What is Dementia?
The word dementia describes a set of symptoms that may include memory loss and difficulties with thinking, problem-solving or language. These changes are often small to start with, but for someone with dementia they have become severe enough to affect daily life. A person with dementia may also experience changes in their mood or behaviour.
Dementia is caused when the brain is damaged by diseases, such as Alzheimer's disease or a series of strokes. Alzheimer's disease is the most common cause of dementia but not all dementia is due to Alzheimer's. The specific symptoms that someone with dementia experiences will depend on the parts of the brain that are damaged and the disease that is causing the dementia.
Each person is unique and will experience dementia in their own way. The different types of dementia tend to affect people differently, especially in the early stages. How others respond to the person, and how supportive or enabling the person's surroundings are, also greatly affect how well someone can live with dementia.
A person with dementia will have cognitive symptoms (problems with thinking or memory). They will often have problems with some of the following:
- day-to-day memory - difficulty recalling events that happened recently
- concentrating, planning or organising - difficulties making decisions, solving problems or carrying out a sequence of tasks (eg cooking a meal)
- language - difficulties following a conversation or finding the right word for something
- visuospatial skills - problems judging distances (eg on stairs) and seeing objects in three dimensions
- orientation - losing track of the day or date, or becoming confused about where they are.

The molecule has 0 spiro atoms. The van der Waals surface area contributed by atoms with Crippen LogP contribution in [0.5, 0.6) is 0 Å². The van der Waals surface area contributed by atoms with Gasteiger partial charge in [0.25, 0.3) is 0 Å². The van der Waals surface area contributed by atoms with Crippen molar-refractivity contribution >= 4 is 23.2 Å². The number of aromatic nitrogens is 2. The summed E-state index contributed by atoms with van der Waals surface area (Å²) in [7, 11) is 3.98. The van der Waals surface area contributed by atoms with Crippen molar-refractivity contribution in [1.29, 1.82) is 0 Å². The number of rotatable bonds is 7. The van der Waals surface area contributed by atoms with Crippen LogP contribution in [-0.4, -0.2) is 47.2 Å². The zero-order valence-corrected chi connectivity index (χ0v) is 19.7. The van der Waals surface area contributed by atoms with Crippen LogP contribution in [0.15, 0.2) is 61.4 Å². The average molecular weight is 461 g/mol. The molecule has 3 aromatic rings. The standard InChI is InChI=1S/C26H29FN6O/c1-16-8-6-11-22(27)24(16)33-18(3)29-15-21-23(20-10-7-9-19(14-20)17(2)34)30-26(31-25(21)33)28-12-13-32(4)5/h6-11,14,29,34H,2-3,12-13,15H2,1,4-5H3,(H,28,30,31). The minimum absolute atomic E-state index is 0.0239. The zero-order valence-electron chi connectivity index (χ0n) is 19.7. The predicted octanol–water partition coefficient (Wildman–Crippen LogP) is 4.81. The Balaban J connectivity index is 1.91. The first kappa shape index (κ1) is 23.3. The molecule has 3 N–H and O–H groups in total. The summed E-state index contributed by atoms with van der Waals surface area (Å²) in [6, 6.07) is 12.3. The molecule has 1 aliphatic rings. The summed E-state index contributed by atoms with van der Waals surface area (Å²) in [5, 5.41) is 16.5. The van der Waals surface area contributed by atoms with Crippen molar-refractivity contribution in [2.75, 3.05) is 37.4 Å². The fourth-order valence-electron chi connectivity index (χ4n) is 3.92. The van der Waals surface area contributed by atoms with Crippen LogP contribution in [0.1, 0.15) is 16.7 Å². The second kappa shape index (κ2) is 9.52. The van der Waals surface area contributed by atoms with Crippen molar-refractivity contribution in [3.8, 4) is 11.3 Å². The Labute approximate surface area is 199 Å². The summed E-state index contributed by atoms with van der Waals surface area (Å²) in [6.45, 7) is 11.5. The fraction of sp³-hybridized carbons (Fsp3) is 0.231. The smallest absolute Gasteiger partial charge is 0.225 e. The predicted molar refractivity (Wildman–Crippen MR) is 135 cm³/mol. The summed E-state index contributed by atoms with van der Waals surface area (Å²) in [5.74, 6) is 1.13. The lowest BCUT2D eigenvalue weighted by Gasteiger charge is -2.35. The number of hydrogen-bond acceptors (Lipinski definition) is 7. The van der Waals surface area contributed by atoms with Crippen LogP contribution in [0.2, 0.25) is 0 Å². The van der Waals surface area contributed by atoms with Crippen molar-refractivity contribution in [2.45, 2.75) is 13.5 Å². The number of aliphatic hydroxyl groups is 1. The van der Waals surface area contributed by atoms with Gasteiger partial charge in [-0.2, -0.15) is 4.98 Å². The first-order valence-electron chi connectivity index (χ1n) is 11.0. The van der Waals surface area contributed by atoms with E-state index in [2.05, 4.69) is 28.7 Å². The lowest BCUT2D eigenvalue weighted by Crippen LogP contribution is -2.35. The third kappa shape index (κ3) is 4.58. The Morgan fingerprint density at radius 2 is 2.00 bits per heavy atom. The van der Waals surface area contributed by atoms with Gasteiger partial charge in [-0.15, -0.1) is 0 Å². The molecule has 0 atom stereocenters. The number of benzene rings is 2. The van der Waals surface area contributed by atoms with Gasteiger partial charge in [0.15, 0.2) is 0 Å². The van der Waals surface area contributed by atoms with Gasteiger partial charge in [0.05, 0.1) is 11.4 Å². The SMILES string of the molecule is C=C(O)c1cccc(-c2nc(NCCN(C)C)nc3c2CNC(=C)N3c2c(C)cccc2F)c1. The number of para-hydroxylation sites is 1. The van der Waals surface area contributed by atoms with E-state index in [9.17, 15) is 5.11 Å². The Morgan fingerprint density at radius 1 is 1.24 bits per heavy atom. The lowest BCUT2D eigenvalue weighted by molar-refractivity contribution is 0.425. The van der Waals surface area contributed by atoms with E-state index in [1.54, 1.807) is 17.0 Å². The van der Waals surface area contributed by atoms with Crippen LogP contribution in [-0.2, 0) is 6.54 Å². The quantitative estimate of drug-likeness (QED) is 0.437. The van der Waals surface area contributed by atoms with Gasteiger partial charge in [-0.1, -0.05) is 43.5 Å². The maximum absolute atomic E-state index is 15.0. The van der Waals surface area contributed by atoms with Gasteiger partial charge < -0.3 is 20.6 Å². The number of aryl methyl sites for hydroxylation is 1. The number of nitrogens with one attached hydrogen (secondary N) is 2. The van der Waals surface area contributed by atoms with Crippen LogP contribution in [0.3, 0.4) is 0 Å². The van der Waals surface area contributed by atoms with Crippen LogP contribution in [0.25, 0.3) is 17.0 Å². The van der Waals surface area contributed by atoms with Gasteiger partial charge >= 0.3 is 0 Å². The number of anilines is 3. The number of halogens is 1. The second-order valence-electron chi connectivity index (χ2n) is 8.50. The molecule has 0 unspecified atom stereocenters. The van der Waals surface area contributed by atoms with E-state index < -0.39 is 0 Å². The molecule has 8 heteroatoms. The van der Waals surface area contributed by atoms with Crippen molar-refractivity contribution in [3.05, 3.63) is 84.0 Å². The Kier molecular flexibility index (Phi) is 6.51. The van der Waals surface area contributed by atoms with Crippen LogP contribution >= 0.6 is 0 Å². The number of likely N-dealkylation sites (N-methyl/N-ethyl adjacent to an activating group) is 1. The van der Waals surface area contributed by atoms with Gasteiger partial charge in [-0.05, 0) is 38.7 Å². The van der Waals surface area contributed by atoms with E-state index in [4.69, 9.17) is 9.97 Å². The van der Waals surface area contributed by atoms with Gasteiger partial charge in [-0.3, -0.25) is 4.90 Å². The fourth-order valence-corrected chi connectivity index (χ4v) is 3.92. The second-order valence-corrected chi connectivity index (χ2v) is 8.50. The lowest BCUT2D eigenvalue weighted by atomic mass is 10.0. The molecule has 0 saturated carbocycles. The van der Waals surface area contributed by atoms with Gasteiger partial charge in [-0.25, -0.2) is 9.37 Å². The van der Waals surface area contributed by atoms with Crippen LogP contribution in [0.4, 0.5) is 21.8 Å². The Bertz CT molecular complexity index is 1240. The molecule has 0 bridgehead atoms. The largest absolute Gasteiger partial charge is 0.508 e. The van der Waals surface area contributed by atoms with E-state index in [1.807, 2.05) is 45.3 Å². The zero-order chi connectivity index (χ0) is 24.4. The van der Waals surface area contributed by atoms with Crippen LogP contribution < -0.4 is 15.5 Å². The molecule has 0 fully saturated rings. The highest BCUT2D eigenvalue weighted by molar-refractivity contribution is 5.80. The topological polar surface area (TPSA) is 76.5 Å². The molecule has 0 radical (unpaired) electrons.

As well as these cognitive symptoms a person with dementia will often have changes in their mood. For example, they may become frustrated or irritable, withdrawn, anxious, easily upset or unusually sad.
With some types of dementia, the person may see things that are not really there (visual hallucinations) or believe things that are not true (delusions).
Dementia is progressive, which means the symptoms gradually get worse over time. How quickly dementia progresses varies greatly from person to person.
As dementia progresses, the person may develop behaviours that seem unusual or out of character. These behaviours may include repetitive questioning, pacing, restlessness or agitation. They can be distressing or challenging for the person and their carer
A person with dementia, especially in the later stages, may have physical symptoms such as muscle weakness or weight loss. Changes in sleep pattern and appetite are also common
When a person with dementia finds that their mental abilities are declining, they often feel vulnerable and in need of reassurance and support. The people closest to them - including their carers, friends and family - need to do everything they can to help the person to retain their sense of identity and feelings of self-worth.